In one house we lived in I found two old skeleton keys. I pinned them on my jeans jacket. (That was very cool in the 80s.) One house had a furnace where trash used to be burned. When I lived there it was illegal to burn trash. We regularly discovered birds trapped in the chimney pipe of the stove. Several houses had basements reminiscent of “The Silence of the Lambs”, creepy dark holes full of centipedes and mold where  Christmas ornaments and laundry facilities could be kept. In one house my sister and I set up our Barbie houses in the basement. We had to fling mouse poop out of the dollhouses each time we wanted to play. (I could never figure out how the mice could get onto the third floor of Barbie’s Townhouse!!) I have roller-skated around countless basements with my sister tethered to a jump rope taking turns pulling each other around. These old houses are cool, in my opinion.
In one house we discovered a door hidden in the basement paneling. I have no idea how many years that room had been closed off. What we found in there was equally horrifying and fascinating. We pried the door open and discovered a small room literally half filled with old newspapers and Life Magazines. There was an old mattress on the top of the trash heap. I didn’t want to think about why that was there. My Dad was afraid that there would be porno in the piles of papers, so he just started shoveling it into garbage bags. I managed to salvage a big stack of Life Magazines from pre-WWII up to the Kennedy Space Launch. Some have pictures of Hitler or his cronies on the cover, one has the entire interview with the astronauts who landed on the moon.
My family has moved around a lot, and as missionaries we still move around a lot. Because of this, I don’t feel like we have a lot of roots or memories in one place. I have very few keepsakes or treasures to tie me to the past. But in those magazines, I have an authentic piece of history that I can put my hands on any time I am feeling that floaty, rootless feeling. They aren’t MY memories, but they are a part of history and they are connected to ONE of the places that I have lived, so for that reason, I hang on to these odds and ends from the past.

Starting Something New


I’m a starter. I’m one of those people who starts strong and then sputters out before I’m done. My interest is in launching, not finishing. I get great satisfaction in planning to do something and then starting it. I just don’t feel rewarded by completing a project.  I’m more of a dreamer and less of a doer. I set fantastic goals but when the path to my goals gets hard, or mundane, I lose interest. Sometimes I think it would be easier to be the kind of person who doesn’t have goals. I mean, I get it. It’s a lot of work to push towards a goal. Sometimes I think I wouldn’t mind being a coaster, or a follower, or an underachiever, or a quitter. I get it. Why work so hard?  What’s the big deal about actually finishing something?  (Please hear my sarcasm, this is humor… don’t take this for theology or even advice.)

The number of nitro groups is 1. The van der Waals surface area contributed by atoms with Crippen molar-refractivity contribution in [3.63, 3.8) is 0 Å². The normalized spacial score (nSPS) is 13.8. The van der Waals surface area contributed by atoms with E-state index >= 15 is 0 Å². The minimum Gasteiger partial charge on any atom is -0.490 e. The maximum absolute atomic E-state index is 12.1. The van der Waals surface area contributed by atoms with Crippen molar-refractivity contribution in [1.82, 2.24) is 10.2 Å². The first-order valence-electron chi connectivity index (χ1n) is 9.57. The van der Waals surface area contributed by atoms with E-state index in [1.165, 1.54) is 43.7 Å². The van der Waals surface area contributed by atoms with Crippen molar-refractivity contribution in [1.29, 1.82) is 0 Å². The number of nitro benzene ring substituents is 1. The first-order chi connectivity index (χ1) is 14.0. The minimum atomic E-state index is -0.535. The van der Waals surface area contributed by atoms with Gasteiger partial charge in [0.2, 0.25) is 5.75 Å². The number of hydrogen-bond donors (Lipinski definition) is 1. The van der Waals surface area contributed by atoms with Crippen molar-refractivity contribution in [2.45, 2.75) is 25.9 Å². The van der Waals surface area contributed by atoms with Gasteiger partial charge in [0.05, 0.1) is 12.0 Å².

Entering a new field of interest is difficult too. There’s usually a high learning curve. Lots of time spent researching and practicing and, well, learning. And a lot of money spent on acquiring the tools needed to DO a new hobby or job. Actually, this is the part that I love about starting something new. I love accumulating new knowledge. I love buying new gadgets and supplies. It’s all the set up that I enjoy. When I was a little girl I loved dressing my Barbies and getting the dollhouse all set up… and then I was done! I drove my sister nuts. Just when she was ready to start playing I was losing interest in the game.

I like crafting, but I have about a 3-month attention span. For about 3 months I eat-sleep-breathe- and live whatever I’m interested in. Once I drill that thing into the ground, I’m bored. Once I get good at it, or at least as good as I WANT to be, I’m ready for another challenge. I am a “binge crafter.”  I have done charcoal drawing, colored pencil drawing, pastels, stamping, embossing, sewing clothes, quilting (that lasted a long time), jewelry making, watercolor painting (didn’t have the patience to let the layers dry), oil painting (too difficult to clean up), and acrylic painting. I never got into scrap booking because it was too commercialized for my tastes. I did the old fashioned scrap booking in High School when it was cool. But my point is, I have dabbled in a lot of art to find what I like and what I’m good at. I still have a long list of things I’d like to try.

And because I’m a starter, I probably won’t…